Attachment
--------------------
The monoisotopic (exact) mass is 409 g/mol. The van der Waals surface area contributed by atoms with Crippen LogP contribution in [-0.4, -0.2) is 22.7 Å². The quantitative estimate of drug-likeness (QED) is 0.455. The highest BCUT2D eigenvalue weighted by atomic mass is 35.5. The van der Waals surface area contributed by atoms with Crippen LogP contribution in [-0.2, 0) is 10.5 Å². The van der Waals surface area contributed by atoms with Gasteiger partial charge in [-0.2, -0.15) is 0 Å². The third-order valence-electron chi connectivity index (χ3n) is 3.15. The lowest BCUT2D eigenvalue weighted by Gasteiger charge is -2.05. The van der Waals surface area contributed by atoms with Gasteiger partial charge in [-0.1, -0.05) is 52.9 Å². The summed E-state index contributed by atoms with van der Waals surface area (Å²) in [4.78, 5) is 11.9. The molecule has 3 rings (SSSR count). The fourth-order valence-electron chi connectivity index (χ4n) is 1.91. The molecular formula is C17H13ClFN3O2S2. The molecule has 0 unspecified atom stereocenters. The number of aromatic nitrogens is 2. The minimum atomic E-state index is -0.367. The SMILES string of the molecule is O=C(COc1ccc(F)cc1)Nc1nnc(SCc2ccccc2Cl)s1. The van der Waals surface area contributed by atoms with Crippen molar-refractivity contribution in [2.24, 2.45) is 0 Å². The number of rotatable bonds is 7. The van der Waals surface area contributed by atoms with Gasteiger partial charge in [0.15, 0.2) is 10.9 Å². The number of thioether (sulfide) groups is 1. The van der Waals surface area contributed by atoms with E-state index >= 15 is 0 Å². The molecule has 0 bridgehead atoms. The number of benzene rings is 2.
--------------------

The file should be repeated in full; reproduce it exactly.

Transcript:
The monoisotopic (exact) mass is 409 g/mol. The van der Waals surface area contributed by atoms with Crippen LogP contribution in [-0.4, -0.2) is 22.7 Å². The quantitative estimate of drug-likeness (QED) is 0.455. The highest BCUT2D eigenvalue weighted by atomic mass is 35.5. The van der Waals surface area contributed by atoms with Crippen LogP contribution in [-0.2, 0) is 10.5 Å². The van der Waals surface area contributed by atoms with Gasteiger partial charge in [-0.2, -0.15) is 0 Å². The third-order valence-electron chi connectivity index (χ3n) is 3.15. The lowest BCUT2D eigenvalue weighted by Gasteiger charge is -2.05. The van der Waals surface area contributed by atoms with Gasteiger partial charge in [-0.1, -0.05) is 52.9 Å². The summed E-state index contributed by atoms with van der Waals surface area (Å²) in [4.78, 5) is 11.9. The molecule has 3 rings (SSSR count). The fourth-order valence-electron chi connectivity index (χ4n) is 1.91. The molecular formula is C17H13ClFN3O2S2. The molecule has 0 unspecified atom stereocenters. The number of aromatic nitrogens is 2. The minimum atomic E-state index is -0.367. The SMILES string of the molecule is O=C(COc1ccc(F)cc1)Nc1nnc(SCc2ccccc2Cl)s1. The van der Waals surface area contributed by atoms with Crippen molar-refractivity contribution in [2.24, 2.45) is 0 Å². The number of rotatable bonds is 7. The van der Waals surface area contributed by atoms with Gasteiger partial charge in [0.15, 0.2) is 10.9 Å². The number of thioether (sulfide) groups is 1. The van der Waals surface area contributed by atoms with E-state index >= 15 is 0 Å². The molecule has 0 bridgehead atoms. The number of benzene rings is 2.